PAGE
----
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Copyright © 2019 Natural Medicines (www.naturalmedicines.com)
September 2019

NM Effectiveness Ratings for CVD Differ from New Meta-Analysis: Why the Discrepancy?

A new large meta-analysis shows that, with the exception of fish oil and folic acid, most supplements don’t help reduce the risk of cardiovascular disease (CVD) or reduce the risk of death. But we rate other natural medicines as being POSSIBLY EFFECTIVE for CVD. So, why is there a discrepancy?

When evaluating the potential benefit of any ingredient, we review potential benefits from both DIETARY intake and SUPPLEMENTS. We make these distinctions clear in our effectiveness summaries when there is supportive evidence for supplements but not dietary intake, and vice versa. This new study on CVD reviewed intake from supplements only.

When it comes to fish oil, this new study linked fish oil supplements to a lower risk for CVD, but the researchers noted that the level of evidence was low. In our monograph for fish oil, we consider there to be insufficient reliable scientific evidence to provide an Effectiveness Rating for fish oil for CVD. This is because results from clinical research are conflicting and controversial. Most research shows that fish oil SUPPLEMENTS, typically taken in doses of 1 gram daily, aren’t beneficial for CVD. Taking higher doses, 3-4 grams daily, might offer some benefits in certain people, but this still needs to be confirmed. Similarly, DIETARY intake of fish oil might offer some benefit, but results are somewhat conflicting and any benefit is probably modest at best. Still, we recommend that people continue to eat fish and other foods that provide omega-3 fatty acids, as these foods make up part of a healthy diet.

Folic acid was another ingredient identified as potentially beneficial in this new study. Similar to fish oil, the level of evidence was not high. We currently rate folic acid as possibly INEFFECTIVE for CVD. If you take a closer look at what this new study actually says, they concluded that folic acid might reduce the risk for STROKE, not CVD in general. We agree with this conclusion – folic acid currently has a POSSIBLY EFFECTIVE rating for stroke in Natural Medicines, but only when it relates to people who live in countries where grains aren’t fortified with folic acid. The authors in this new study also pointed out that the data was most supportive in these countries.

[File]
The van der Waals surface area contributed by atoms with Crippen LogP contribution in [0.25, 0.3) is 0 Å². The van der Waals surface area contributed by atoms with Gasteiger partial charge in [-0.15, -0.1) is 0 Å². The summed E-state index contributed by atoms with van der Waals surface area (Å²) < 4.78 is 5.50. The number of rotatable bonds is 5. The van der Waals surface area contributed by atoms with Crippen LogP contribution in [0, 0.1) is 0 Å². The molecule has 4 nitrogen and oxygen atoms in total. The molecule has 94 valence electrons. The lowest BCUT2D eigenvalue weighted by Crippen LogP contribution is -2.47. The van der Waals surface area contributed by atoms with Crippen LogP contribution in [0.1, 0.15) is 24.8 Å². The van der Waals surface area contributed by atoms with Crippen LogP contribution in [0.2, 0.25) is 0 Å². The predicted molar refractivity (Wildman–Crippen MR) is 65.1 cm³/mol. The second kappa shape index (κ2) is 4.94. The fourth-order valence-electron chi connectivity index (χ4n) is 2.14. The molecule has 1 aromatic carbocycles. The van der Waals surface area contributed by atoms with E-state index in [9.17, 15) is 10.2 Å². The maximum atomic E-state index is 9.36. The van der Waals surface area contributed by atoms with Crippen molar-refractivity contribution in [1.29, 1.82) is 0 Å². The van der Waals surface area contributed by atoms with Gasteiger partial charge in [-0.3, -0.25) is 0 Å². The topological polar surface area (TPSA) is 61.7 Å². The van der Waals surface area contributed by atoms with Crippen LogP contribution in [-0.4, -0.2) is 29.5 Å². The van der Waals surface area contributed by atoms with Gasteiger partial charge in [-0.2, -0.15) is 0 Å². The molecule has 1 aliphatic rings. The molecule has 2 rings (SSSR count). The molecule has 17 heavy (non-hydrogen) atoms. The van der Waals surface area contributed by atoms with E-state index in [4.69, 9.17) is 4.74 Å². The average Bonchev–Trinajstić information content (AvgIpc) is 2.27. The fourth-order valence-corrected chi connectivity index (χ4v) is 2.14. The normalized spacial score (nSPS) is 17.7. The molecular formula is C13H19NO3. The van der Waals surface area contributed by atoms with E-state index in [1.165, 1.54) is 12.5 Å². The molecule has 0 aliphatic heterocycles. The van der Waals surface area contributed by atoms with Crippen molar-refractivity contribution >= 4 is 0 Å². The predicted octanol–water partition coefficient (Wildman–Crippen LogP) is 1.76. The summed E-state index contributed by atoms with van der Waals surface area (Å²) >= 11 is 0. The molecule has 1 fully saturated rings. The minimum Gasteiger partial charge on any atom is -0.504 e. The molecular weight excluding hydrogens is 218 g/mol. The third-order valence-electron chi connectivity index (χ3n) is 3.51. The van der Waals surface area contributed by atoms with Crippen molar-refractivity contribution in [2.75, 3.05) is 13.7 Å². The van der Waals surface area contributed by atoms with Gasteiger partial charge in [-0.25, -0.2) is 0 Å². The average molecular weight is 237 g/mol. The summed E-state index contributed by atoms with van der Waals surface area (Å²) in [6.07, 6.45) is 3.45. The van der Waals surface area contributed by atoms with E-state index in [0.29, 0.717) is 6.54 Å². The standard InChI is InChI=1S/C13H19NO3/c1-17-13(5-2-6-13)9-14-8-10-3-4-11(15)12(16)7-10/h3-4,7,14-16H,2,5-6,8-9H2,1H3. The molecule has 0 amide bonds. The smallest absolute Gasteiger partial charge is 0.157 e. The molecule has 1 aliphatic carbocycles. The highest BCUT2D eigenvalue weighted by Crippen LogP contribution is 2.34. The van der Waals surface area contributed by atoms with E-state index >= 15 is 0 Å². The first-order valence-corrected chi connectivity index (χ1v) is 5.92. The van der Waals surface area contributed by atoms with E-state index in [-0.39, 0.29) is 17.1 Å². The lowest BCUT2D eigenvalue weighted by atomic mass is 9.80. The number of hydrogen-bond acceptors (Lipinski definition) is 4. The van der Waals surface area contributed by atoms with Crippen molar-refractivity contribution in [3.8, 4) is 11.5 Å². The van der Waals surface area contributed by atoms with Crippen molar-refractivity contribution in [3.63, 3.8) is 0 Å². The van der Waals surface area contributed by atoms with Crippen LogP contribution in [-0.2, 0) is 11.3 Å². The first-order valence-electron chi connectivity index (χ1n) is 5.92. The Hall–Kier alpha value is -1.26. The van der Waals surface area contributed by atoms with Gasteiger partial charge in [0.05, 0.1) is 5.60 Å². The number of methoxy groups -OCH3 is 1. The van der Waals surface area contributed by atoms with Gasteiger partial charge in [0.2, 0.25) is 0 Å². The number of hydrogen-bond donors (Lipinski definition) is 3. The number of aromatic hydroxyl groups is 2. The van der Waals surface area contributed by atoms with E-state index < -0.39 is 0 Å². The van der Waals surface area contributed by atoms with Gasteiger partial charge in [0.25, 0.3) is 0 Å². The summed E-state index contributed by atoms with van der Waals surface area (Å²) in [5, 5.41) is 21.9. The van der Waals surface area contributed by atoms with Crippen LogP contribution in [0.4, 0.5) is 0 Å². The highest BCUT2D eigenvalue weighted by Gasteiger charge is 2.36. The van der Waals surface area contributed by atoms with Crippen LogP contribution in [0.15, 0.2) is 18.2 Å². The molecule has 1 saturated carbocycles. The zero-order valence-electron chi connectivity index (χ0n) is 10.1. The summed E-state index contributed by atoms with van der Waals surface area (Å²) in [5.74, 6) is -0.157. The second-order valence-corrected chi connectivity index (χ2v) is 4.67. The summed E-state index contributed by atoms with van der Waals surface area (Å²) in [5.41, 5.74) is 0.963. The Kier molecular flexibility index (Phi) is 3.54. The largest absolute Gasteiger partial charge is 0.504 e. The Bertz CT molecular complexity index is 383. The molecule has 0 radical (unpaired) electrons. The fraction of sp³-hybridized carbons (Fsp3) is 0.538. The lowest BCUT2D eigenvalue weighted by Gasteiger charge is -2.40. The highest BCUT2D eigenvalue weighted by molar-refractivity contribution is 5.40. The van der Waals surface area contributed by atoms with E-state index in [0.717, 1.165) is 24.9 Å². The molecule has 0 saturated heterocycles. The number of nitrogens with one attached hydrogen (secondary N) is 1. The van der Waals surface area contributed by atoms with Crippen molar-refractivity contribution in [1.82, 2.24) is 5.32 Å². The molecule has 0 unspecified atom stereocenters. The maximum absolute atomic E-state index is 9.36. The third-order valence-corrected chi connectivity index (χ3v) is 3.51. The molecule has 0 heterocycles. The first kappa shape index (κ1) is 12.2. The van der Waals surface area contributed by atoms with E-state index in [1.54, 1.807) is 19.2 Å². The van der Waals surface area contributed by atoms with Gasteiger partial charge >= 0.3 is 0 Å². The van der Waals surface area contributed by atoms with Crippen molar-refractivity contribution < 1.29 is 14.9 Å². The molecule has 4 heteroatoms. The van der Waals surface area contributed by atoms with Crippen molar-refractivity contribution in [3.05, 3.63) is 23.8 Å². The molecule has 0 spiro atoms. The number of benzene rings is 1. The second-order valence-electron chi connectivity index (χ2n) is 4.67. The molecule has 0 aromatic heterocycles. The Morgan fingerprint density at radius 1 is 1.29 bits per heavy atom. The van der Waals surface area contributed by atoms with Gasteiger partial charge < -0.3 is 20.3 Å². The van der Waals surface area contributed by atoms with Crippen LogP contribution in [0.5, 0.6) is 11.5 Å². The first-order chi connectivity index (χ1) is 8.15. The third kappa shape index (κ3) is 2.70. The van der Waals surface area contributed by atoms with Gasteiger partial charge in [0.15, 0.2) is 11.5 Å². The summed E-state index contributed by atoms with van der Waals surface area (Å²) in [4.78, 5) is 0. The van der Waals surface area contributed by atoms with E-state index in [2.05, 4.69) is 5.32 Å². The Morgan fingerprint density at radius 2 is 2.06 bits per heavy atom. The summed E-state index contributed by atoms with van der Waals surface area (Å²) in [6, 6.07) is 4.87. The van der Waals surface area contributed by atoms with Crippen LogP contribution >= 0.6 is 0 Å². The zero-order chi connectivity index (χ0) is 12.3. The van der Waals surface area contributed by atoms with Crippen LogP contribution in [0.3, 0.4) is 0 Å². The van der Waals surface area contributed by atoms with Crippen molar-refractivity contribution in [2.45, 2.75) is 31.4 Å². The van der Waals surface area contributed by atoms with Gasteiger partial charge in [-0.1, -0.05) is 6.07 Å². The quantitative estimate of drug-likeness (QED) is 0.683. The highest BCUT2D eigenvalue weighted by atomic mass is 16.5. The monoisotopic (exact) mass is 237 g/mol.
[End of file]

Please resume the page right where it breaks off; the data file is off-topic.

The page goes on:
One conclusion in this new study that we fully agree with is the potential benefits of a low-salt diet, like the DASH diet. Research shows that sticking to a DASH-style diet for 7-24 years is linked to a 20% reduced risk of CVD.

For more details on these and other natural medicines studied for CVD, check out our comparative effectiveness chart. Make sure to review our rating system and always read our effectiveness summaries to fully understand why we rate the ingredients or dietary interventions the way we do.

The information in this brief report is intended for informational purposes only, and is meant to help users better understand health concerns. This information should not be interpreted as specific medical advice. Users should consult with a qualified healthcare provider for specific questions regarding therapies, diagnosis and/or health conditions, prior to making therapeutic decisions. Copyright © 2019 Natural Medicines Inc. Commercial distribution or reproduction prohibited. Natural Medicines is the leading provider of high-quality, evidence-based, clinically-relevant information on natural medicine, dietary supplements, herbs, vitamins, minerals, functional foods, diets, complementary practices, CAM modalities, exercises and medical conditions. Monograph sections include interactions with herbs, drugs, foods and labs, contraindications, depletions, dosing, toxicology, adverse effects, pregnancy and lactation data, synonyms, safety and effectiveness.